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    My car is now repaired. The main braking unit (ibooster) had an internal leakage that made this problem. All working fine since then.
     
    • Like x 1
  7. Lasttoy

    Lasttoy Member

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    Look on rear rotor, there are 2 calipers, one normal, one emergency, parking
     
  8. TSLA Pilot

    TSLA Pilot Member

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    No longer true for all Teslas.

    Elon has mentioned "20 hardware changes per week" (or was it "per month?"). One of those changes is the new rear braking system on our Feb, 2017, production MS 90D, although I think it began about 4 months earlier? It has a combined rear caliper with both hydraulic and electro-mechanical brakes in an all-in-one caliper. At least on the MS's going forward, only the "P" versions get a full rear Brembo caliper now, and a separate electro-mechanical Parking/Emergency Brake. (Not "break" by the way! That's a verb and we're talking about a thing, and a thing is a noun.)

    As an aside, one should always be aware that pressing AND HOLDING the "Park" function engages the Emergency Brake on a Tesla, thus bringing the car to a halt should the hydraulic brakes fail. This can also be done via the center display screen. In general, driving a car with no brakes, or brakes that are intermittent, is a bad idea . . . .
     
    • Informative x 2
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  9. sladotron

    sladotron Member

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    For what its worth, I did check the brake fluid level and it appears to be ok. The level is at just below the max mark. Probably will need to visit service center.
     
    • Informative x 1
  10. MS16

    MS16 Member

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    Keep us informed what they find.
     
  11. verygreen

    verygreen Curious member

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    I think I just had something very similar happen to me.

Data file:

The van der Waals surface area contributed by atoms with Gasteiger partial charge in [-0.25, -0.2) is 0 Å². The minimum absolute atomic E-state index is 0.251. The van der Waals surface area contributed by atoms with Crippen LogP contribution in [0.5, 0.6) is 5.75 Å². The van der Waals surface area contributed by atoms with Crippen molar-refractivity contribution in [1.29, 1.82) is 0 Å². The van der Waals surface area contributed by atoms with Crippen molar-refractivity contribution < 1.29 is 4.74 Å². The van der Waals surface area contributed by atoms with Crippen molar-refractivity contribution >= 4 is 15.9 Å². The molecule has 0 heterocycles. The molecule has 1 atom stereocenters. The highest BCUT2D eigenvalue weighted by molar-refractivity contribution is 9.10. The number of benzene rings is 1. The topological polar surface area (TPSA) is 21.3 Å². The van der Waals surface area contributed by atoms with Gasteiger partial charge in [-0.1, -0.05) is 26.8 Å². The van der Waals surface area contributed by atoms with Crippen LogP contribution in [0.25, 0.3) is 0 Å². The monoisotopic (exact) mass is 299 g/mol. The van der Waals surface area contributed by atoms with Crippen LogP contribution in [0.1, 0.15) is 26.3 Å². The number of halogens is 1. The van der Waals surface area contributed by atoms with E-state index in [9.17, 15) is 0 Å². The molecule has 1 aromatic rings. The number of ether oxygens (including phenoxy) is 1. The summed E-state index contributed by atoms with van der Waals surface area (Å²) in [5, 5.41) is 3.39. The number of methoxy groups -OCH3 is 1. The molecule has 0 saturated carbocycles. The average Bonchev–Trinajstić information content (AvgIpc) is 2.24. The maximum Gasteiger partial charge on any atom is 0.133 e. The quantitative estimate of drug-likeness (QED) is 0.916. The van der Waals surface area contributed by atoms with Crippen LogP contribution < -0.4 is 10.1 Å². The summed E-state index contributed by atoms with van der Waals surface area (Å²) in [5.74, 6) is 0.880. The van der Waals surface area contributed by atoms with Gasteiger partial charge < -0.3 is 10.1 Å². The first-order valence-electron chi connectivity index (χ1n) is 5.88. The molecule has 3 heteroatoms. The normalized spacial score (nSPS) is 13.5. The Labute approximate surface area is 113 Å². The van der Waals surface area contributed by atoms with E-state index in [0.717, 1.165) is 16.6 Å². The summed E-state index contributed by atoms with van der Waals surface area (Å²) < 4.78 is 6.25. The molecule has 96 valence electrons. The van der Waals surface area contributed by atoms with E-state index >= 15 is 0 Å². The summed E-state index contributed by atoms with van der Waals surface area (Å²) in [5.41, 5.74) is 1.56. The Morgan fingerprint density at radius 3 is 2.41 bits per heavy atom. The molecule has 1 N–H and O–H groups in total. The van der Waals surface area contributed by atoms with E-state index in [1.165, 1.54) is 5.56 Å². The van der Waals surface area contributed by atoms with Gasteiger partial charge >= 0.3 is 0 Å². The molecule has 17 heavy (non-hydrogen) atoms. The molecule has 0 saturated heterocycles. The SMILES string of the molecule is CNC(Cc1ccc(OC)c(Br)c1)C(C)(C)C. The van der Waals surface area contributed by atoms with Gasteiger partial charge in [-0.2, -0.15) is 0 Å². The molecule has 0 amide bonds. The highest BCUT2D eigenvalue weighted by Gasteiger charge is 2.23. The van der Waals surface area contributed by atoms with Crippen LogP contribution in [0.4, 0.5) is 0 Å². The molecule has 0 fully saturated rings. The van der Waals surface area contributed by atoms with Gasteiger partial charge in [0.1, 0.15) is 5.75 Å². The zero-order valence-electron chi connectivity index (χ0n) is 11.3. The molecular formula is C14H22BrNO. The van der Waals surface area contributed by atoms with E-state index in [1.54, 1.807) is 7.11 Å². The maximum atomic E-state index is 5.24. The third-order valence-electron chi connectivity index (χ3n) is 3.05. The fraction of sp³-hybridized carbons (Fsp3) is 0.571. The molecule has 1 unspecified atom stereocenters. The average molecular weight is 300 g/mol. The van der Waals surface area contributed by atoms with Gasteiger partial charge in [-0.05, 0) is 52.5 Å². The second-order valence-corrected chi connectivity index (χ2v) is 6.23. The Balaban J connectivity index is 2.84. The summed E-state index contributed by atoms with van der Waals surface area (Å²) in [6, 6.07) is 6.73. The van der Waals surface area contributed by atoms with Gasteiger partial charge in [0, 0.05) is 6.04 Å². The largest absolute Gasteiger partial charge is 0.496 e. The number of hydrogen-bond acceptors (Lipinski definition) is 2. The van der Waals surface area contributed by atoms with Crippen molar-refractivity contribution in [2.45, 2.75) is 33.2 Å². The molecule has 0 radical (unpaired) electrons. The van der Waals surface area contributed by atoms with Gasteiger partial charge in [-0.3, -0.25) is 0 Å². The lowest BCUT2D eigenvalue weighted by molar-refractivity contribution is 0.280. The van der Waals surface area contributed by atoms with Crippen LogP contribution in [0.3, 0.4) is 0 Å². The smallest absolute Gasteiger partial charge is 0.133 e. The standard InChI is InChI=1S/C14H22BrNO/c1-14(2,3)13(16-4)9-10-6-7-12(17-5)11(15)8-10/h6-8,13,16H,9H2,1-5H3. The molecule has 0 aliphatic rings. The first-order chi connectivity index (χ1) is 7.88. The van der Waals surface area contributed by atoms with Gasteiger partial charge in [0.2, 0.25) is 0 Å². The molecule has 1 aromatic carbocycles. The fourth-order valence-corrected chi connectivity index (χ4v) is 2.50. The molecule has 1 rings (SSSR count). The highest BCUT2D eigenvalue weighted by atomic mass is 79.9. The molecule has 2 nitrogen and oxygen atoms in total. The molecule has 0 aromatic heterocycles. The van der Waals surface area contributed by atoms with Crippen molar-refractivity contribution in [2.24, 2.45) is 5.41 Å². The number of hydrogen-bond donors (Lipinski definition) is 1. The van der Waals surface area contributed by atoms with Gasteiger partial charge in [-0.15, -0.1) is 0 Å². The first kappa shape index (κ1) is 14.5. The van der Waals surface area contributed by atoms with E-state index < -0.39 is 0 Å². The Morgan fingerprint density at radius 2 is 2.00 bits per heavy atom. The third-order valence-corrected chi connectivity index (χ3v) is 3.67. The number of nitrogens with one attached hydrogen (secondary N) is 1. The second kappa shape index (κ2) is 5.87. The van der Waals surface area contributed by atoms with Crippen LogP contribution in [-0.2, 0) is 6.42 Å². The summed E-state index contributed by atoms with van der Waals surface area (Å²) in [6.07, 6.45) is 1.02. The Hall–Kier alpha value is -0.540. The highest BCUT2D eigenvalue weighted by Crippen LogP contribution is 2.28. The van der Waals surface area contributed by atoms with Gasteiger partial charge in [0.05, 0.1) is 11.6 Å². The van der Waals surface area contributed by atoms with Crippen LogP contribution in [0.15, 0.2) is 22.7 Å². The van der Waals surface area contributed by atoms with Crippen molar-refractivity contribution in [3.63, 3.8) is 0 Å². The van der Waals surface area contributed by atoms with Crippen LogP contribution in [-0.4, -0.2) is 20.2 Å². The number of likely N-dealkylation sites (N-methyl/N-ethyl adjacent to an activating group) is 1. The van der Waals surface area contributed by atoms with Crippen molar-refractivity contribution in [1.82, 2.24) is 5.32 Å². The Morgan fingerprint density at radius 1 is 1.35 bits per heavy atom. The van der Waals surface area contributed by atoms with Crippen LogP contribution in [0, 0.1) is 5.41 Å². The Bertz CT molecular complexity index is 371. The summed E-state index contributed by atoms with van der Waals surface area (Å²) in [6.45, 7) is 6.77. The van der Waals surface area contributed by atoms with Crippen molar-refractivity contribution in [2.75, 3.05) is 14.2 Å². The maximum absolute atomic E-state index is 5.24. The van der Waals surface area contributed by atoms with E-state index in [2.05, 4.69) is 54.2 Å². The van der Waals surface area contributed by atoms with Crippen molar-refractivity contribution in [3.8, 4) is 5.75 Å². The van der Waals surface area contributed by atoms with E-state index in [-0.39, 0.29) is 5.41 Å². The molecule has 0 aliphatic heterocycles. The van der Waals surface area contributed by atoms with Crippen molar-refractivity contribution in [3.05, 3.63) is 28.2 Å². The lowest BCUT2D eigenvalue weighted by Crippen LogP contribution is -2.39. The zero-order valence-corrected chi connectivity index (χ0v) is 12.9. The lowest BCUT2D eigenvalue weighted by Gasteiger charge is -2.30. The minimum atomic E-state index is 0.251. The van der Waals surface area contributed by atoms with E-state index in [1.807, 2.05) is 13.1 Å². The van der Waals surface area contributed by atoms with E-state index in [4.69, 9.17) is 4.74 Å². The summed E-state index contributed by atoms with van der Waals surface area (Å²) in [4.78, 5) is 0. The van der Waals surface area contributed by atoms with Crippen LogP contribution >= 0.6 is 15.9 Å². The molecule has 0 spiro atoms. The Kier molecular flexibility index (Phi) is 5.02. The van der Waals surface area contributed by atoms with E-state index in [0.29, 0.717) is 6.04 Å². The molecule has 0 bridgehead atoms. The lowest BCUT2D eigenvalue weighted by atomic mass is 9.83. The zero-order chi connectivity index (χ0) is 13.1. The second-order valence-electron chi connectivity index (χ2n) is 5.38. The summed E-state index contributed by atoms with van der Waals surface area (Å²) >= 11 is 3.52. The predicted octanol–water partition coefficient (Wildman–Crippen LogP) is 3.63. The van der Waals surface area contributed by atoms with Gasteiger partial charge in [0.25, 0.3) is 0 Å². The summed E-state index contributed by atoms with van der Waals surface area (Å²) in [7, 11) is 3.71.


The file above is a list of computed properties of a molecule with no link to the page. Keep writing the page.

Tried to brake and suddenly the pedal "fell through" and a "low brake fluid" warning came on.
    Luckily did not hit anything.
    I couple of pumps and the braking restored and the warning is gone, but pedal feels pretty stiff now.
    Called Tesla Service and they told me the car is no longer safe to drive, but I have a scheduled service for tomorrow anyway, so we'll see what they find in the end.
     
  12. Yinn

    Yinn Member

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    In case anyone is wondering...when the brake booster has a leak, you basically get an air bubble where that little bit of fluid used to be in the brake line. Air can be easily compressed where as the liquid brake fluid takes much more force to compress. When you step on the brake pedal, you're feeling that air bubble compress.

    By pumping, you are essentially squeezing the bubble to the point where it can't be compressed anymore and the brakes will function again. But once you release and allow the pressure to flow back, the air will be uncompressed and you will deal with the same squishy pedal. So in an emergency situation, pump like your life depends on it. Just because it feels stiff again, doesn't mean it's safe to drive though.
     
    • Like x 1
  13. verygreen

    verygreen Curious member

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    Well, for me the pedal feels a lot stiffer than before the incident.
    Reminds me of cars without a power brake assist, the play from "no brakes" to "full force" is almost none where as before I remember there was quite a bit of movement to activate the hold mode.
     
  14. SabrToothSqrl

    SabrToothSqrl Active Member

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    I had a brake booster fail while driving down my VERY steep driveway in a 1995 Chevy Tahoe. No power brakes in a vehicle with barely any brakes to start with!
     
  15. verygreen

    verygreen Curious member

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    Just heard from my service center, they now believe the brake problem I experienced is due to an air pocket in brake lines.
    They are going to flush the brake lines and hope the problem won't repeat.
    Time in service this time around is 4 weeks, sigh.
    Hopefully that would be the end of it indeed.